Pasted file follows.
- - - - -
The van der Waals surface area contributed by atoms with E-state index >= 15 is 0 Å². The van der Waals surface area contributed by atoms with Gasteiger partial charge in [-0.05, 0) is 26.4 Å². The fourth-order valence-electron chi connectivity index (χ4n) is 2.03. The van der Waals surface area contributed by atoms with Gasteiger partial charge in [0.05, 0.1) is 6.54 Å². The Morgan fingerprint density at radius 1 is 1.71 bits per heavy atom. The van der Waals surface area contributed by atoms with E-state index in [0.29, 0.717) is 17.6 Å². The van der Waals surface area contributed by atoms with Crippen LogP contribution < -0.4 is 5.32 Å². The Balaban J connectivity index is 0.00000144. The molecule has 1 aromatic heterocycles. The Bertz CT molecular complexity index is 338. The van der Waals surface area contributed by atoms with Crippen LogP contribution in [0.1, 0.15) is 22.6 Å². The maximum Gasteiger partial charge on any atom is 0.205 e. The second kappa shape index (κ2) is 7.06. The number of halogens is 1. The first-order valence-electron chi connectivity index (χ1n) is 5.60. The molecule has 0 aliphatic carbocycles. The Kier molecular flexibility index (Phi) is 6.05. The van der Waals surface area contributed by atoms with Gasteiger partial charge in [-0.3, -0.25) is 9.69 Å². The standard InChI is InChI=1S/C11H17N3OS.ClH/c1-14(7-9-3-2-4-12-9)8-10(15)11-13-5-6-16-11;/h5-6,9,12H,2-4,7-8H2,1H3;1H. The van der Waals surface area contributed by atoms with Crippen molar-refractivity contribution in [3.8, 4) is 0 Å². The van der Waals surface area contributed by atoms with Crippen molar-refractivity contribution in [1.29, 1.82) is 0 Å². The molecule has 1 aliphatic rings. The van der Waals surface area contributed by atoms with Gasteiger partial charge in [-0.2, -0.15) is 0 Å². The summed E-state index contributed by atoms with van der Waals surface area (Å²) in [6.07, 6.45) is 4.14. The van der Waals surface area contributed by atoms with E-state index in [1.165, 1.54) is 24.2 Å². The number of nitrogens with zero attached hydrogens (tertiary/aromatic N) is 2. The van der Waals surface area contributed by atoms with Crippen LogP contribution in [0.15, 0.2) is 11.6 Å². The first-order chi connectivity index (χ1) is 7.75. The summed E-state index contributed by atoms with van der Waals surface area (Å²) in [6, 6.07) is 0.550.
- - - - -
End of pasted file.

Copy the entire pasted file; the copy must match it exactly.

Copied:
The van der Waals surface area contributed by atoms with E-state index >= 15 is 0 Å². The van der Waals surface area contributed by atoms with Gasteiger partial charge in [-0.05, 0) is 26.4 Å². The fourth-order valence-electron chi connectivity index (χ4n) is 2.03. The van der Waals surface area contributed by atoms with Gasteiger partial charge in [0.05, 0.1) is 6.54 Å². The Morgan fingerprint density at radius 1 is 1.71 bits per heavy atom. The van der Waals surface area contributed by atoms with E-state index in [0.29, 0.717) is 17.6 Å². The van der Waals surface area contributed by atoms with Crippen LogP contribution < -0.4 is 5.32 Å². The Balaban J connectivity index is 0.00000144. The molecule has 1 aromatic heterocycles. The Bertz CT molecular complexity index is 338. The van der Waals surface area contributed by atoms with Crippen LogP contribution in [0.1, 0.15) is 22.6 Å². The maximum Gasteiger partial charge on any atom is 0.205 e. The second kappa shape index (κ2) is 7.06. The number of halogens is 1. The first-order valence-electron chi connectivity index (χ1n) is 5.60. The molecule has 0 aliphatic carbocycles. The Kier molecular flexibility index (Phi) is 6.05. The van der Waals surface area contributed by atoms with Gasteiger partial charge in [-0.3, -0.25) is 9.69 Å². The standard InChI is InChI=1S/C11H17N3OS.ClH/c1-14(7-9-3-2-4-12-9)8-10(15)11-13-5-6-16-11;/h5-6,9,12H,2-4,7-8H2,1H3;1H. The van der Waals surface area contributed by atoms with Crippen molar-refractivity contribution in [3.8, 4) is 0 Å². The van der Waals surface area contributed by atoms with Crippen molar-refractivity contribution in [1.29, 1.82) is 0 Å². The molecule has 1 aliphatic rings. The van der Waals surface area contributed by atoms with Gasteiger partial charge in [-0.2, -0.15) is 0 Å². The summed E-state index contributed by atoms with van der Waals surface area (Å²) in [6.07, 6.45) is 4.14. The van der Waals surface area contributed by atoms with E-state index in [1.165, 1.54) is 24.2 Å². The number of nitrogens with zero attached hydrogens (tertiary/aromatic N) is 2. The van der Waals surface area contributed by atoms with Crippen LogP contribution in [0.15, 0.2) is 11.6 Å². The first-order chi connectivity index (χ1) is 7.75. The summed E-state index contributed by atoms with van der Waals surface area (Å²) in [6, 6.07) is 0.550.